Cheap Eats 2016: Cuba de Ayer

Photo by Scott Suchman.
Good Drinks Good for Groups Date-Night-Worthy on cheap eats for 10 yearsOn the List for 10 Years

The rice here is textbook, each grain distinct and slicked with oil; so are the beans, delivered in an inky simmered soup that sings of garlic and oregano. Devotees of Cuban cooking will know at once that we’re telling you about more than, yes, the rice and beans. If a Cuban kitchen understands the importance of these backbone elements of the cuisine, it can probably be trusted with everything else. And this one can. The cooking has the soulful heartiness you look for, from the crunchy croquetas with bits of ham to the rich hash of ground beef, potatoes, and olives known as picadillo to the diet-exploding tres leches cake, a confection of milk, cream, and meringue held lightly together with flour.

Also good: Vaca fritta, a heap of double-cooked (roasted, then fried) shredded beef; lechon, a tender, long-cooked roast pork; camarones al ajillo, shrimp in garlic sauce.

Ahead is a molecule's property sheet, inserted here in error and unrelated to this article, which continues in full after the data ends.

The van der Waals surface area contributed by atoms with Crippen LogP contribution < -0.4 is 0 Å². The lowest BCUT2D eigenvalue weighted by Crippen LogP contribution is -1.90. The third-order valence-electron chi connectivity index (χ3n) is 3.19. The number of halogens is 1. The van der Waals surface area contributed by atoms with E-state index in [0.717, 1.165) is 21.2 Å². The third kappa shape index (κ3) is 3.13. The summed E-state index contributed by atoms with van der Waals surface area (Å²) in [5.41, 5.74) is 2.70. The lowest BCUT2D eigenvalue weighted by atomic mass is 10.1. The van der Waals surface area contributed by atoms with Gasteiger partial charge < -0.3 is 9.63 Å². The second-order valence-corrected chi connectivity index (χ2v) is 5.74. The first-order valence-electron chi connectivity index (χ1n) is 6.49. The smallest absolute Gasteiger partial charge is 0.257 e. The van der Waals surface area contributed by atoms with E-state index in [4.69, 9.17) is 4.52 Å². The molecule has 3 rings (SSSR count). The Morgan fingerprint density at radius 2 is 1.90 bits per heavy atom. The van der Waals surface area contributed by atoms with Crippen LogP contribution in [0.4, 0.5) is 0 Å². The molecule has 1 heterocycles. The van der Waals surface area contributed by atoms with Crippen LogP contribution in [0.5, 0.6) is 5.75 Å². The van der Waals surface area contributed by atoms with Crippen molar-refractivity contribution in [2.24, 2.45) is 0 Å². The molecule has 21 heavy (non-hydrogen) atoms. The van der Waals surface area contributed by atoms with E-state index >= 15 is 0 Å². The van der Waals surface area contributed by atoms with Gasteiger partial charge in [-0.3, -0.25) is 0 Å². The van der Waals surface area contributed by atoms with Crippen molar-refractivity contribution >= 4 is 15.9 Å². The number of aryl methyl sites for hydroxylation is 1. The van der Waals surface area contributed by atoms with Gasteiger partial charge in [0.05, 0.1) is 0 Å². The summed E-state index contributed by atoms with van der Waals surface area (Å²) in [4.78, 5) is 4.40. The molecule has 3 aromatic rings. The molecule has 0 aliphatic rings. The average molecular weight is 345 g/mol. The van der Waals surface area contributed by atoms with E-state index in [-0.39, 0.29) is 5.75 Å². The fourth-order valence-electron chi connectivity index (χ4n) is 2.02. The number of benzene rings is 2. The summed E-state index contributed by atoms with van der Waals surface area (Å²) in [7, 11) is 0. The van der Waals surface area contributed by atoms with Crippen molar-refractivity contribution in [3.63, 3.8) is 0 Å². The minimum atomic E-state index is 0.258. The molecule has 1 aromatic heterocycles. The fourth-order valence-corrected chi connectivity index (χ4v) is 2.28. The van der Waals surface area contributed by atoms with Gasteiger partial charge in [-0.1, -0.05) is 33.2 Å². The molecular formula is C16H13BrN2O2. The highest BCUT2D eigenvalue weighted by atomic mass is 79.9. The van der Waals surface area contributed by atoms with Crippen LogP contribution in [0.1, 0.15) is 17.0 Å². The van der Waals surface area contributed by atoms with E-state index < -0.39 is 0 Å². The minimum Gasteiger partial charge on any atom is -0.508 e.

See what other restaurants made our 2016 Cheap Eats list. This article appears in our May 2016 issue of Washingtonian.

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Ann Limpert
Executive Food Editor/Critic

Ann Limpert joined Washingtonian in late 2003. She was previously an editorial assistant at Entertainment Weekly and a cook in New York restaurant kitchens, and she is a graduate of the Institute of Culinary Education. She lives in Logan Circle.

Anna Spiegel
Food Editor

Anna Spiegel covers the dining and drinking scene in her native DC. Prior to joining Washingtonian in 2010, she attended the French Culinary Institute and Columbia University’s MFA program in New York, and held various cooking and writing positions in NYC and in St. John, US Virgin Islands.